Sinapis arvensis is also known as Brassica arvensis, Brassica Kkaber, Charlock, or Carlock, Com Mustard, Field Kale, Kedlock, Kinkle, Wild Kale, or Wild Mustard. It is a herbaceous plant. It is from the Brassicaceae family of plants.
It is a relative of the species which is grown for mustard. It does produce a lot of seeds but the mustard we eat is not from this variety. This plant was first introduced in Species Plantarum by Carl Linnaeus in 1753.
Sinapis arvensis description:
Sinapis arvensis is an annual. It grows between 20-80cm or 8-32in. It is native to Eurasia and North Africa. It grows both in fields and mountains.
Sinapis arvensis flowers between May and September. It has bright yellow flowers. It attracts butterflies. Especially the Pieris rap and Pieris napi variety. The stems have coarser hair toward the base. The leaves are petiolate.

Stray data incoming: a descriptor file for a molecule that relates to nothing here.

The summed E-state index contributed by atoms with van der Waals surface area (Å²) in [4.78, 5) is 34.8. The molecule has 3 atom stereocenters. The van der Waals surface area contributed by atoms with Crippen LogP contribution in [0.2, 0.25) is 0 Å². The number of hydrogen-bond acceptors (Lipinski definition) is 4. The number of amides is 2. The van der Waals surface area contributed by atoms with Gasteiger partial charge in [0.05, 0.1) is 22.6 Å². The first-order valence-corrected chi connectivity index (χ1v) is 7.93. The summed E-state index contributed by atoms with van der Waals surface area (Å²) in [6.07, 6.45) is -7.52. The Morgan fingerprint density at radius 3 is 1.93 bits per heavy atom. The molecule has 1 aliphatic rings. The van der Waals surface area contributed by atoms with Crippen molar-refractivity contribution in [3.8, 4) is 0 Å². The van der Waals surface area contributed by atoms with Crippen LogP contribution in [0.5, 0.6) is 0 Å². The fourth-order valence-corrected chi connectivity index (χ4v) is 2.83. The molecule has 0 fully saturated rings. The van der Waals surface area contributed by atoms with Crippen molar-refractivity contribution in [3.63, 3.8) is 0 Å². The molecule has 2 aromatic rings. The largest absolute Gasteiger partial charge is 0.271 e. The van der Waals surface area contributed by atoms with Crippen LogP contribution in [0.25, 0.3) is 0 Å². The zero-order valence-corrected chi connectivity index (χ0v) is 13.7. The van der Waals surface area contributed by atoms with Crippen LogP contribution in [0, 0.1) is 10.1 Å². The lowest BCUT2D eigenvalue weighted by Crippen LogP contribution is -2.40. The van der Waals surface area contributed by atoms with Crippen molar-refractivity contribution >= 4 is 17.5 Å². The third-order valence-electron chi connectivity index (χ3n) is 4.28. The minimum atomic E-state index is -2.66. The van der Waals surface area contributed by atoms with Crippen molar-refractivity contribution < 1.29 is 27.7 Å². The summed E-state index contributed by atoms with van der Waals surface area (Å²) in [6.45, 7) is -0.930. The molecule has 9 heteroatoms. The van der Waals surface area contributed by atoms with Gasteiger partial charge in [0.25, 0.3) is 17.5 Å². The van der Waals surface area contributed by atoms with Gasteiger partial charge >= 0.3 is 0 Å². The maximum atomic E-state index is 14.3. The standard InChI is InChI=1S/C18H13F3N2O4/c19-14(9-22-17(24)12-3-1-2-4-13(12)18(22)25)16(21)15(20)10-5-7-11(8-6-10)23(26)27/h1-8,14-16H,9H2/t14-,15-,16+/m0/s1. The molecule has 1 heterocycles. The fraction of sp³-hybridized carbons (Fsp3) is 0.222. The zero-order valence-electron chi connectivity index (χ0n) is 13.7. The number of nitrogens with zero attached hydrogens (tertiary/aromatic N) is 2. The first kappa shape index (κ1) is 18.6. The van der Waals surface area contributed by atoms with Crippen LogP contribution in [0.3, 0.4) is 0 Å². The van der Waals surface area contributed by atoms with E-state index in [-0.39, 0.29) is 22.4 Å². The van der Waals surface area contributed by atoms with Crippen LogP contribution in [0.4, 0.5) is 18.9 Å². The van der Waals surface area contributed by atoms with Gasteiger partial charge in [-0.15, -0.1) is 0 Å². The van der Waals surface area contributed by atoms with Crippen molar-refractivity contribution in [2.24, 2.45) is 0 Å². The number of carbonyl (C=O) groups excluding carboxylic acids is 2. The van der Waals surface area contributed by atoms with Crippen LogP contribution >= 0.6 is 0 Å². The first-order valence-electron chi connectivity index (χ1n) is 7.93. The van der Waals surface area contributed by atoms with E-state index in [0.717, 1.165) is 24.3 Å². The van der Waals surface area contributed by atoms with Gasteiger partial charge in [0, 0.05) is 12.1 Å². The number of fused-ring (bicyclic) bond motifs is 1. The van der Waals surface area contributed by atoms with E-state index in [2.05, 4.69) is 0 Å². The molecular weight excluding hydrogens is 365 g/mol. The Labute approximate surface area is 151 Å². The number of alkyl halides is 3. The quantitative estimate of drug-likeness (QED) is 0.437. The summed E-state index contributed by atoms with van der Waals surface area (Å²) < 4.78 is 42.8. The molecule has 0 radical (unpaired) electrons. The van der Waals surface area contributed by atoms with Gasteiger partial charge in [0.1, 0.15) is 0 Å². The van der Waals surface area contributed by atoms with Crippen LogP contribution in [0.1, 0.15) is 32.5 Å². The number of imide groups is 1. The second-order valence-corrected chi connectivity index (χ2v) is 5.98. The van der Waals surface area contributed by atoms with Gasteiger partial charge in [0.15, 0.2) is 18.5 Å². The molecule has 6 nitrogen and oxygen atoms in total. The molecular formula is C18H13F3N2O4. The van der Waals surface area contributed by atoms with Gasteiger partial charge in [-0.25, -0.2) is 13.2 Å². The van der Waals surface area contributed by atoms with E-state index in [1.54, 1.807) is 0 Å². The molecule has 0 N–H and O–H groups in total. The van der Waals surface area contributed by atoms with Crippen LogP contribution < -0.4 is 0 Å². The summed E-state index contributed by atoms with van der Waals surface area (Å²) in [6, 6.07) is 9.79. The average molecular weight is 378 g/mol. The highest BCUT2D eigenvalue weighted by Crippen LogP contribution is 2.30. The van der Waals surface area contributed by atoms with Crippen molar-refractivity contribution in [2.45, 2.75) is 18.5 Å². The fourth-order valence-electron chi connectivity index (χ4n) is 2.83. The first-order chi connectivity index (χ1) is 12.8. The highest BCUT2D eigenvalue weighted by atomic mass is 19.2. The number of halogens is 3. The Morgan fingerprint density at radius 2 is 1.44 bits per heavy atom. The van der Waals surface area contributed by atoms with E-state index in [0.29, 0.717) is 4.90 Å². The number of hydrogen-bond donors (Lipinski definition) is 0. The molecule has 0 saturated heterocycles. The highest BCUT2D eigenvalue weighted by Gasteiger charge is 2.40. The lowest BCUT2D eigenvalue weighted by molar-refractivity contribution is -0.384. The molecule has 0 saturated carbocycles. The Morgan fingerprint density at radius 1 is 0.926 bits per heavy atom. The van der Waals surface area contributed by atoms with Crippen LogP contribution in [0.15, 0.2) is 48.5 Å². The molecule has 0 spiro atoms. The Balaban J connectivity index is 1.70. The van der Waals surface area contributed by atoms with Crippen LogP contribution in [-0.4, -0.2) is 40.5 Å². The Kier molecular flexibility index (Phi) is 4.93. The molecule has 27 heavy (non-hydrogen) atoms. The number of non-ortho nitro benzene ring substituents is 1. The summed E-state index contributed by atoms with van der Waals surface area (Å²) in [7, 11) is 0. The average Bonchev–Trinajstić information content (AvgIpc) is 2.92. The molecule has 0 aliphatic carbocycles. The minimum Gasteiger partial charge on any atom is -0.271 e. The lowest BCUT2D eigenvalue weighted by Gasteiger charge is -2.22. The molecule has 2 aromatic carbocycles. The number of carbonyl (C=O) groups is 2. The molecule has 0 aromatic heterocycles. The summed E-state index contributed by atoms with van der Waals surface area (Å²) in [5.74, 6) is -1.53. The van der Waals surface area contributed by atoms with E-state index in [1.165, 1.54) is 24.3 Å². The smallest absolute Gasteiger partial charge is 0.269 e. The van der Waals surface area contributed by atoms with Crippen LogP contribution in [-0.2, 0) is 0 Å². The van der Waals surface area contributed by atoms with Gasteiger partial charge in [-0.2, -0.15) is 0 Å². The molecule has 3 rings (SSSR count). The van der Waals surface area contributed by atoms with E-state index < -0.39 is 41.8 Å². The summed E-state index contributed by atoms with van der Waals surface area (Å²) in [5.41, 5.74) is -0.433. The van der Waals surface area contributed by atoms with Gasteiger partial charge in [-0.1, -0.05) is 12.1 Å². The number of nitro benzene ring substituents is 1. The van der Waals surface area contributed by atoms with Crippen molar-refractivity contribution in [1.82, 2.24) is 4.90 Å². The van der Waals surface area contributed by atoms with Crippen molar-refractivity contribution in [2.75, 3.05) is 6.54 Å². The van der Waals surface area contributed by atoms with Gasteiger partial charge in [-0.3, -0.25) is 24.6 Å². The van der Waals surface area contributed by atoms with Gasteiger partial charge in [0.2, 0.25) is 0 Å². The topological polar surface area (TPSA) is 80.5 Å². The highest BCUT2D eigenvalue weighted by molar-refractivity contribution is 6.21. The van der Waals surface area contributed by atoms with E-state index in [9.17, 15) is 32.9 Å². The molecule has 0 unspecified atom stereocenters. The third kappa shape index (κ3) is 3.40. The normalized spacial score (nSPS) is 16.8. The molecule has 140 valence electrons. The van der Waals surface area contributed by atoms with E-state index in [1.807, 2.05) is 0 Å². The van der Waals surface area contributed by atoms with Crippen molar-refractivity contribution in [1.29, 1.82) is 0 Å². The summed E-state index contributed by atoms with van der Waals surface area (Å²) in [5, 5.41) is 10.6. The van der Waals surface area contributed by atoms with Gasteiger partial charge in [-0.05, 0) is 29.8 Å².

Propagate Sinapis arvensis by seed. Sinapis arvensis is a wildflower. It is easy to grow. No pruning is necessary. It is pest-free and disease-free. It is a larval food source for butterflies and the seeds. It is also a food source for birds. It prefers more alkaline soil. Grow it in the sun as it does not like shade.
Sinapis arvensis in culinary use:
The leaves are of Sinapis arvensis are edible when young. It was a food that was common during the Irish potato famine. But it did cause stomach upset. The mature leaves are bitter.
The flowering stems can also be cooked and they have a taste similar to cabbage and radish. They are best steamed for about 5 minutes. The flowers can be used as a garnish or cooked.
The plant is considered poisonous once the seedpods have been produced. The seeds, dark-red or brown, can be made into mustard but it is not the kind used commercially.
Mustard produced commercially or in cooking is Sinapis alba for yellow and white mustard; Brassica juncea for brown mustard; Brassica nigra for black mustard.